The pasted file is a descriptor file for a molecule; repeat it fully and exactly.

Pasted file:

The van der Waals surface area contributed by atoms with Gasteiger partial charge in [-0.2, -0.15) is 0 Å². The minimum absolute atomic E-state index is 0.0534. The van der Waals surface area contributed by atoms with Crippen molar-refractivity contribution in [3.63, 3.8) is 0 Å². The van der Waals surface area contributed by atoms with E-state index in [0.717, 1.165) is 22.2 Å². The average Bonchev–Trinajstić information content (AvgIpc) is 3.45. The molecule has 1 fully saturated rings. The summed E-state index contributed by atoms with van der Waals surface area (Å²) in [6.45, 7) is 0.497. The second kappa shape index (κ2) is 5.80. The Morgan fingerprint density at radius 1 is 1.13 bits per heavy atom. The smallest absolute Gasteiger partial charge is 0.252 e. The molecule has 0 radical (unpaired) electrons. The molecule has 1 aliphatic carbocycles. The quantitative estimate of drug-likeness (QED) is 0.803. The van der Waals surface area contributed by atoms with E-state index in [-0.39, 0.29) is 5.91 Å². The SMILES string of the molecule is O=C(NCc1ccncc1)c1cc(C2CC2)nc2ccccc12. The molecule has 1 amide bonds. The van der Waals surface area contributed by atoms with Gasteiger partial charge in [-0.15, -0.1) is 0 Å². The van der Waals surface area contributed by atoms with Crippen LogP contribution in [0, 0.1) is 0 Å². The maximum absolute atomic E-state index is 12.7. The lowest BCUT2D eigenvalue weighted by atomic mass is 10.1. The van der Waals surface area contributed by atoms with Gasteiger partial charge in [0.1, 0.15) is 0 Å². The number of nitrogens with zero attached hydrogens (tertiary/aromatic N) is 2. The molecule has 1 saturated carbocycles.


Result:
The van der Waals surface area contributed by atoms with Gasteiger partial charge in [-0.2, -0.15) is 0 Å². The minimum absolute atomic E-state index is 0.0534. The van der Waals surface area contributed by atoms with Crippen molar-refractivity contribution in [3.63, 3.8) is 0 Å². The van der Waals surface area contributed by atoms with E-state index in [0.717, 1.165) is 22.2 Å². The average Bonchev–Trinajstić information content (AvgIpc) is 3.45. The molecule has 1 fully saturated rings. The summed E-state index contributed by atoms with van der Waals surface area (Å²) in [6.45, 7) is 0.497. The second kappa shape index (κ2) is 5.80. The Morgan fingerprint density at radius 1 is 1.13 bits per heavy atom. The smallest absolute Gasteiger partial charge is 0.252 e. The molecule has 0 radical (unpaired) electrons. The molecule has 1 aliphatic carbocycles. The quantitative estimate of drug-likeness (QED) is 0.803. The van der Waals surface area contributed by atoms with E-state index in [-0.39, 0.29) is 5.91 Å². The SMILES string of the molecule is O=C(NCc1ccncc1)c1cc(C2CC2)nc2ccccc12. The molecule has 1 amide bonds. The van der Waals surface area contributed by atoms with Gasteiger partial charge in [-0.15, -0.1) is 0 Å². The van der Waals surface area contributed by atoms with Crippen LogP contribution in [0, 0.1) is 0 Å². The maximum absolute atomic E-state index is 12.7. The lowest BCUT2D eigenvalue weighted by atomic mass is 10.1. The van der Waals surface area contributed by atoms with Gasteiger partial charge in [0.1, 0.15) is 0 Å². The number of nitrogens with zero attached hydrogens (tertiary/aromatic N) is 2. The molecule has 1 saturated carbocycles.